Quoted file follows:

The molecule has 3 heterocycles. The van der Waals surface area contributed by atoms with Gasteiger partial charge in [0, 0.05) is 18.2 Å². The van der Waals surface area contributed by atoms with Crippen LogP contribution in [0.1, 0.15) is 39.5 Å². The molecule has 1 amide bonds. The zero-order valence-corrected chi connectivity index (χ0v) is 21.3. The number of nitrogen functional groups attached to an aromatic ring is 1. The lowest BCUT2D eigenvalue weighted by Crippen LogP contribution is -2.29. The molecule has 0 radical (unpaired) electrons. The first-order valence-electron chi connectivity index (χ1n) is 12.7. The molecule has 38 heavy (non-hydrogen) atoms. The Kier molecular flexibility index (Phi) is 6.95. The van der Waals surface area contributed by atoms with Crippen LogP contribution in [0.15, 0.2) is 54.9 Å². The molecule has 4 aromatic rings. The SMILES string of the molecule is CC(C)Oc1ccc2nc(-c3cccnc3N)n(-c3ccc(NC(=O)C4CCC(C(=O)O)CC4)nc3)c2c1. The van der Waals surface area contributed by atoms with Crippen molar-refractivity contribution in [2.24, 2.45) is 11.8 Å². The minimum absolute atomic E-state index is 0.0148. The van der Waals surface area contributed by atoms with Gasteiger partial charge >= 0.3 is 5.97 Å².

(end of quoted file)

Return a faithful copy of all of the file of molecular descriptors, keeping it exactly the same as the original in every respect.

The molecule has 3 heterocycles. The van der Waals surface area contributed by atoms with Gasteiger partial charge in [0, 0.05) is 18.2 Å². The van der Waals surface area contributed by atoms with Crippen LogP contribution in [0.1, 0.15) is 39.5 Å². The molecule has 1 amide bonds. The zero-order valence-corrected chi connectivity index (χ0v) is 21.3. The number of nitrogen functional groups attached to an aromatic ring is 1. The lowest BCUT2D eigenvalue weighted by Crippen LogP contribution is -2.29. The molecule has 0 radical (unpaired) electrons. The first-order valence-electron chi connectivity index (χ1n) is 12.7. The molecule has 38 heavy (non-hydrogen) atoms. The Kier molecular flexibility index (Phi) is 6.95. The van der Waals surface area contributed by atoms with Crippen LogP contribution in [0.15, 0.2) is 54.9 Å². The molecule has 4 aromatic rings. The SMILES string of the molecule is CC(C)Oc1ccc2nc(-c3cccnc3N)n(-c3ccc(NC(=O)C4CCC(C(=O)O)CC4)nc3)c2c1. The van der Waals surface area contributed by atoms with Crippen molar-refractivity contribution in [2.24, 2.45) is 11.8 Å². The minimum absolute atomic E-state index is 0.0148. The van der Waals surface area contributed by atoms with Gasteiger partial charge >= 0.3 is 5.97 Å².